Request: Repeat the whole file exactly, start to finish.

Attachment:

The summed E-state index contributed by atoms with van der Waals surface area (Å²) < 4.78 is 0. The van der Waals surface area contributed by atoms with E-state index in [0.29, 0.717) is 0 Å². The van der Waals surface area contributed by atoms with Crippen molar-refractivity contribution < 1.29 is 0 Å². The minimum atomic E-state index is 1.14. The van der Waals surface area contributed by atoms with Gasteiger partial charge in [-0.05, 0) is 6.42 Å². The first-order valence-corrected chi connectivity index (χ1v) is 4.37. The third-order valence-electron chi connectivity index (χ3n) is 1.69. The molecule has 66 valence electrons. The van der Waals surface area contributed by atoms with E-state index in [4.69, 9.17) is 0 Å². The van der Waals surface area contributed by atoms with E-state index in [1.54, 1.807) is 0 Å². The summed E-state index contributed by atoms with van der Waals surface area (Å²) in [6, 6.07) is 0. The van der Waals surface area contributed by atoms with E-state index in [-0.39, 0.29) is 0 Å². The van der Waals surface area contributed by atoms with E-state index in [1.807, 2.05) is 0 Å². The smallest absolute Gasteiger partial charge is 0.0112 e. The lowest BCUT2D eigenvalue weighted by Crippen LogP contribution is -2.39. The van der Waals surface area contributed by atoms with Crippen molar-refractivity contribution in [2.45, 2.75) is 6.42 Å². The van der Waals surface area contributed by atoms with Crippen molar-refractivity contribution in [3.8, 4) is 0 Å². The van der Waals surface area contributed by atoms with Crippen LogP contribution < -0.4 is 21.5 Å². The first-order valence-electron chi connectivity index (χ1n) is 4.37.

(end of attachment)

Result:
The summed E-state index contributed by atoms with van der Waals surface area (Å²) < 4.78 is 0. The van der Waals surface area contributed by atoms with E-state index in [0.29, 0.717) is 0 Å². The van der Waals surface area contributed by atoms with Crippen molar-refractivity contribution < 1.29 is 0 Å². The minimum atomic E-state index is 1.14. The van der Waals surface area contributed by atoms with Gasteiger partial charge in [-0.05, 0) is 6.42 Å². The first-order valence-corrected chi connectivity index (χ1v) is 4.37. The third-order valence-electron chi connectivity index (χ3n) is 1.69. The molecule has 66 valence electrons. The van der Waals surface area contributed by atoms with E-state index in [4.69, 9.17) is 0 Å². The van der Waals surface area contributed by atoms with E-state index in [1.54, 1.807) is 0 Å². The summed E-state index contributed by atoms with van der Waals surface area (Å²) in [6, 6.07) is 0. The van der Waals surface area contributed by atoms with E-state index in [-0.39, 0.29) is 0 Å². The van der Waals surface area contributed by atoms with E-state index in [1.807, 2.05) is 0 Å². The smallest absolute Gasteiger partial charge is 0.0112 e. The lowest BCUT2D eigenvalue weighted by Crippen LogP contribution is -2.39. The van der Waals surface area contributed by atoms with Crippen molar-refractivity contribution in [2.45, 2.75) is 6.42 Å². The van der Waals surface area contributed by atoms with Crippen molar-refractivity contribution in [3.8, 4) is 0 Å². The van der Waals surface area contributed by atoms with Crippen LogP contribution < -0.4 is 21.5 Å². The first-order valence-electron chi connectivity index (χ1n) is 4.37.